Osage County District Court: Re-elect Judge John Kane

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We'll start our review of judicial races with an easy one, albeit one that is just outside Tulsa County, although it covers portions of the cities of Tulsa, Skiatook, and Sand Springs.

Judicial District 10 consists of Osage County, and it has exactly one district judge. Like all 77 counties, Osage County also has its own associate district judge. (District Attorney District 10 includes both Osage and Pawnee Counties. Why Pawnee County was attached to Tulsa County for judicial purposes is a mystery.)

The incumbent is John Kane. An Osage County native and graduate of Pawhuska High School, Kane was appointed to the post in 2005. Kane drew no opposition for re-election in 2006 or 2010, but this year, he is opposed by Skiatook attorney Philip Best.

Judge Kane is well-regarded by his judicial peers, by local law enforcement, and the legal community. In 2013-2014, Kane was president of the Oklahoma Judicial Conference, the statewide association of judges. He is presiding judge-elect of the Northeastern Judicial Administrative District, again elected by his peers in the region. Kane also serves as the Trial Court Chairman of the Oklahoma Supreme Court's e-court subcommittee. Kane has been endorsed by the Osage County Bar Association, the police chiefs of Pawhuska, Fairfax, Barnsdall, Hominy, Wynona, and Skiatook, the sheriff of Osage County, the principal chief of the Osage Nation, and the current and former district attorneys for the county. During his nine-plus years on the bench, he has presided as a judge in over 9,000 cases.

Our family has known the Kane family for seven years through our homeschooling community. Judge Kane's wife, Cyndi Kane, launched a Classical Conversations community in Tulsa in 2007. The Classical Conversations approach to homeschooling seeks "to know God and to make Him known," and to support homeschooling parents "by cultivating the love of learning through a Christian worldview in fellowship with other families."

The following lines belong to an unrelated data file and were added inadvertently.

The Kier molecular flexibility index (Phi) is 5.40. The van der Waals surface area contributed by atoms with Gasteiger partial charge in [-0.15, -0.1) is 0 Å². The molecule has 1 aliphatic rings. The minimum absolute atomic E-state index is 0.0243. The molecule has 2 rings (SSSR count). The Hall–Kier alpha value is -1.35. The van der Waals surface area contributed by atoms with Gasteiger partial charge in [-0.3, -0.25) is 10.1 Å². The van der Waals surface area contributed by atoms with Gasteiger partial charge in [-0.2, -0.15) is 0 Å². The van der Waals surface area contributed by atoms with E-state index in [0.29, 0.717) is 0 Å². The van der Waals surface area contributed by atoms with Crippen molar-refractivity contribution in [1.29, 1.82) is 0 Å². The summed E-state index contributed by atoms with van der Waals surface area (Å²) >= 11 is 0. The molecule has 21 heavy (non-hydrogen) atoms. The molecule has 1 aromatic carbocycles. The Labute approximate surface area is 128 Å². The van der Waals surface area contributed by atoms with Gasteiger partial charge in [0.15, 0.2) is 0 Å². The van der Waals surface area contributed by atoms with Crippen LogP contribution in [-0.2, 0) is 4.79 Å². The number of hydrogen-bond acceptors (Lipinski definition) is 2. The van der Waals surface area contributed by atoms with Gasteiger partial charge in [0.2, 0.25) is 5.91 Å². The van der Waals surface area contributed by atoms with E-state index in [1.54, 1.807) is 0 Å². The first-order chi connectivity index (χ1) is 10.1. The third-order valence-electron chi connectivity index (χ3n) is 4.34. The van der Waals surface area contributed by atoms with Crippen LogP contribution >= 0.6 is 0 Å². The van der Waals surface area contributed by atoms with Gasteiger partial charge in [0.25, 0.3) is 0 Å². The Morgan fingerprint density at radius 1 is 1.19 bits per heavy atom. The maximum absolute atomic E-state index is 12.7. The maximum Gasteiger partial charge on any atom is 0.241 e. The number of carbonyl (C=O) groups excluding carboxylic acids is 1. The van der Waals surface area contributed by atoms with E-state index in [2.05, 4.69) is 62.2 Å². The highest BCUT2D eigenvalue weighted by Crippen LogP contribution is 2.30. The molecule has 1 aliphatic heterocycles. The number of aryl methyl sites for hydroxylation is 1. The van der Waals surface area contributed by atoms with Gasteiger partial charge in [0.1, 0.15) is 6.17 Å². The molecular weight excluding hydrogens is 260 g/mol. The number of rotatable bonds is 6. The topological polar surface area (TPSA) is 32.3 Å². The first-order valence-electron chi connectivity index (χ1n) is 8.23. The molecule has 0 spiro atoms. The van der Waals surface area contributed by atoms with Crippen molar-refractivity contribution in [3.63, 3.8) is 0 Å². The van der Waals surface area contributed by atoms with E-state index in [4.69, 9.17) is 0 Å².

More recently, we watched Judge Kane in action, presiding over mock trials involving eighth-grade students from several CC communities. For several years, he has opened the Osage County courthouse to student mock trials, as a way to introduce young people to the law and give them an understanding and respect for the process. Judge Kane's good humor, fairness, and insight were on display throughout the process.

The challenger, Philip Best, has a problematic past readily visible through a search of online court cases. Here's how the Bigheart Times, based in Barnsdall, summarized Best's past, in an October 16, 2014, story (links added):

According to court documents, Best was arrested at his Skiatook home for misdemeanor domestic abuse in December 1999. The case was eventually dismissed at the victim's request after he completed anger management courses.

Additionally, in 2004, his now ex-wife, Lori Duncan, took out a protective order in Tulsa County on behalf of the couple's underage daughter.

When asked about his record, Best chalked it up to his health and his marriages at the time and emphasized his ability to remain fair and impartial on the bench if elected.

There are long gaps in the list of cases in which Best shows up as attorney of record.

The contrast is clear. John Kane, an accomplished judge with a solid personal life and grounded in a classical Christian worldview, would deserve re-election whoever his opponent might have been, but even more so given the spotty record of his opponent. I urge my Osage County friends to re-elect Judge Kane.

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About this Entry

This page contains a single entry by Michael Bates published on October 26, 2014 9:40 PM.

2014 judicial elections: General thoughts was the previous entry in this blog.

Tulsa County District Court: Re-elect Judge Glassco is the next entry in this blog.

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